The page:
North Dakota v. Scott

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Justia Opinion Summary

Richard Scott was convicted by jury of solicitation of a minor and child neglect. Scott argued the district court erred when it did not instruct the jury on the defense of double jeopardy. He also argues the court erred when it did not conduct a hearing concerning the trustworthiness of the child-victim’s out-of-court statements under N.D.R.Ev. 803(24). Finding no reversible error, the North Dakota Supreme Court affirmed.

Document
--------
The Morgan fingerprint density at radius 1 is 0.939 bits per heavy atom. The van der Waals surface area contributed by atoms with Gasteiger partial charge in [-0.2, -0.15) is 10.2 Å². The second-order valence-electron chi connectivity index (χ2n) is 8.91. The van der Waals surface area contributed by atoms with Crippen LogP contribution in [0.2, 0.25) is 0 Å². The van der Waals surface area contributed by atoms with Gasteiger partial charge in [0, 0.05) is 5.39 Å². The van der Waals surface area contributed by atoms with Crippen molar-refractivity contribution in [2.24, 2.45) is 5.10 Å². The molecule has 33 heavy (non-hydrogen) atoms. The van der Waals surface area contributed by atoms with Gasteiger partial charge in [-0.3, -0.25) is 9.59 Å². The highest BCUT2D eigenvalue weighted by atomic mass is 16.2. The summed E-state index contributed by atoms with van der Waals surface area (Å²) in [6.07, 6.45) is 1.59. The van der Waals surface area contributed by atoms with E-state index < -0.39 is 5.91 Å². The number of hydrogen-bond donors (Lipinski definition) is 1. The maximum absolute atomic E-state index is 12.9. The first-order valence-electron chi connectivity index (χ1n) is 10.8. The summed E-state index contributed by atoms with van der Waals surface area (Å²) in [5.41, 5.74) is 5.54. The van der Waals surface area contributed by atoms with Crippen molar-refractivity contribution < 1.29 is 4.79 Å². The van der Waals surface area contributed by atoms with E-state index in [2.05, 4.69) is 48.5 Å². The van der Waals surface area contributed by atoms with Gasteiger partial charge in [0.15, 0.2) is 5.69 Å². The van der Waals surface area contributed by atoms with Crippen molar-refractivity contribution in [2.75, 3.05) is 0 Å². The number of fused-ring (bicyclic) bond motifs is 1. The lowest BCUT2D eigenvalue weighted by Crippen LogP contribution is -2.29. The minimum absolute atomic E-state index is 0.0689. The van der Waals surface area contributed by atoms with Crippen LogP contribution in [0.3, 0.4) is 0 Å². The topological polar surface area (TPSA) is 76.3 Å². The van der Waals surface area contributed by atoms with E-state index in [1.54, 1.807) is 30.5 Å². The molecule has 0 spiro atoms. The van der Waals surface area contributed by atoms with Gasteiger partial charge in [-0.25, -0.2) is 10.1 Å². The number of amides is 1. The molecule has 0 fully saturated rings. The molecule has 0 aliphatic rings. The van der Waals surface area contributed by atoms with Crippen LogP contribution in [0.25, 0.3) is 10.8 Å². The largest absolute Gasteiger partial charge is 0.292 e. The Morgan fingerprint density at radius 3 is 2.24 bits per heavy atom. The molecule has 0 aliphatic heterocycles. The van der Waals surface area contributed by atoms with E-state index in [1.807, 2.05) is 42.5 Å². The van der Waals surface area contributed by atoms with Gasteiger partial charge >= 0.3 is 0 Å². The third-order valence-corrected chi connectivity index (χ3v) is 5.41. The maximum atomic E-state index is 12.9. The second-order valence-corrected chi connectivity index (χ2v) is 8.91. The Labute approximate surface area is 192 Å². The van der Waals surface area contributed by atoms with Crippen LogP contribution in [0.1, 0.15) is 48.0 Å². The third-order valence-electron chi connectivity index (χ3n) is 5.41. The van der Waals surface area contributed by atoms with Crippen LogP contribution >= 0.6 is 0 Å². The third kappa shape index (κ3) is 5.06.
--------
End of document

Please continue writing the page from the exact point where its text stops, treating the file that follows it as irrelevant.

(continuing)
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Filed 07/22/20 by Clerk of Supreme Court IN THE SUPREME COURT STATE OF NORTH DAKOTA 2020 ND 160 State of North Dakota, Plaintiff and Appellee v. Richard Earl Scott, Defendant and Appellant No. 20190317 Appeal from the District Court of Burleigh County, South Central Judicial District, the Honorable John W. Grinsteiner, Judge AFFIRMED. Opinion of the Court by McEvers, Justice. Julie A. Lawyer, State’s Attorney, Bismarck, ND, for plaintiff and appellee. Benjamin C. Pulkrabek, Mandan, ND, for defendant and appellant. State v. Scott No. 20190317 McEvers, Justice. [¶1] Richard Scott appeals from a criminal judgment entered after a jury found him guilty of solicitation of a minor and child neglect. Scott argues the district court erred when it did not instruct the jury on the defense of double jeopardy. He also argues the court erred when it did not conduct a hearing concerning the trustworthiness of the child-victim’s out-of-court statements under N.D.R.Ev. 803(24). We affirm. I [¶2] The State charged Richard Scott with solicitation of a minor, indecent exposure, and child neglect. The charges were based on allegations of inappropriate conduct Scott had with his then-girlfriend’s eight-year-old daughter. After the district court allowed Scott to withdraw his guilty plea, the case proceeded to trial. [¶3] Scott filed a motion in limine raising the defense of double jeopardy as to the child neglect charge. Scott argued child neglect, as charged against him, is a lesser-included offense of terrorizing. Scott had previously pled guilty to terrorizing in a different case for threatening the child’s mother with a knife. The district court denied Scott’s motion, concluding double jeopardy did not apply as a matter of law because the crimes had different elements and different victims. [¶4] At the pretrial conference, Scott raised the issue of N.D.R.Ev. 803(24), which provides an exception to the rule against hearsay for statements made by a child regarding sexual abuse if the court finds the statements trustworthy. Scott’s counsel stated he intended to object to any hearsay statements made by the child because the court did not hold a hearing to determine whether such statements were trustworthy as required by the rule. The State responded that it intended to call the child and did not plan on introducing hearsay. 1 [¶5] At the trial, the child and her mother testified, as well as their neighbor, law enforcement officers, a social worker, and a child forensic interviewer. The testimony recounted a number of instances where Scott was drunk and threatening. During one incident, the child testified Scott crawled on top of her but she was able to get away. During another incident, the child testified Scott asked if he could engage in a sexual act with her and then “pulled down his underwear and pants.” The social worker and the forensic interviewer both testified about their observations of the child during interviews. The jury found Scott guilty of solicitation of a minor and child neglect and not guilty of indecent exposure. II [¶6] Scott raises issues on appeal concerning double jeopardy and N.D.R.Ev. 803(24). Scott concedes these issues were not raised before the district court. Issues not raised before the district court are generally not reviewable on appeal absent obvious error under N.D.R.Crim.P. 52(b). State v. Craig, 2020 ND 80, ¶ 5, 941 N.W.2d 539. “To establish obvious error, a defendant must show (1) error, (2) that is plain, and (3) that affects substantial rights.” State v. Blurton, 2009 ND 144, ¶ 8, 770 N.W.2d 231. “We cautiously exercise our power to notice obvious error only in exceptional situations in which a defendant has suffered serious injustice.” State v. Freed, 1999 ND 185, ¶ 14, 599 N.W.2d 858. A [¶7] Scott argues the district court erred when it did not inform him he could plead not guilty based on double jeopardy given his prior terrorizing conviction. Scott relies on N.D.C.C. § 29-16-01 for his theory that the court must inform him he could enter a plea of “once in jeopardy,” rather than only advising him he could enter a plea of guilty or not guilty. [¶8] Section 29-16-01, N.D.C.C., provides: An issue of fact arises: 1. Upon a plea of not guilty; 2. Upon a plea of former conviction or acquittal of the same offense; or 2 3. Upon a plea of once in jeopardy. [¶9] Scott’s reliance on N.D.C.C. § 29-16-01 is misplaced. The statute makes no mention of any obligation by the district court to advise the defendant. Rather, it is the North Dakota Rules of Criminal Procedure that govern the practice and procedure in all criminal proceedings in district courts. N.D.R.Crim.P. 1(a). These rules provide the scope of what the court must inform the defendant. See N.D.R.Crim.P. 5(b) (listing what the magistrate must inform the defendant of at the initial appearance); see also N.D.R.Crim.P. 11(b) (listing what the court must inform the defendant of prior to accepting a guilty plea). Scott’s argument that the court has an obligation to advise him he could enter a plea of “once in jeopardy” is without merit. B [¶10] Scott asserts he had a right “[t]o have a jury instructed about jeopardy and decide whether or not he was not guilty of [child neglect] because of jeopardy.” We disagree. The doctrine of double jeopardy protects defendants from being tried or punished multiple times for the same crime. State v. Foster, 484 N.W.2d 113, 115 (N.D. 1992). Double jeopardy is only presentable to the jury when there is a question of fact. See State v. Kelly, 2001 ND 135, ¶ 8, 631 N.W.2d 167. In this case, the district court ruled double jeopardy did not apply as a matter of law because terrorizing is a different crime than child neglect. Because the crimes are distinct, Scott was not entitled to a jury instruction on double jeopardy. See State v. Virgo, 14 N.D. 293, 103 N.W. 610, 611 (1905) (double jeopardy is not presentable to the jury when the offenses are distinct). C [¶11] Scott asserts the district court erred by allowing witnesses to testify about their observations of the child during forensic interviews because the court did not hold a hearing pursuant to N.D.R.Ev. 803(24). Rule 803(24), N.D.R.Ev., provides an exception to the rule against hearsay for statements made by a child about sexual abuse the child experienced or witnessed. State v. Krull, 2005 ND 63, ¶ 8, 693 N.W.2d 631. The exception applies when the 3 court finds “the time, content, and circumstances of the statement provide sufficient guarantees of trustworthiness.” Id. (quoting N.D.R.Ev. 803(24)(a)). Contrary to Scott’s assertion, the plain language of N.D.R.Ev. 803(24) shows it does not apply to non-hearsay testimony. III [¶12] Because the district court did not err, Scott has not established obvious error. We affirm the criminal judgment. [¶13] Lisa Fair McEvers Gerald W. VandeWalle Jerod E. Tufte Jon J. Jensen, C.J. Daniel J. Crothers 4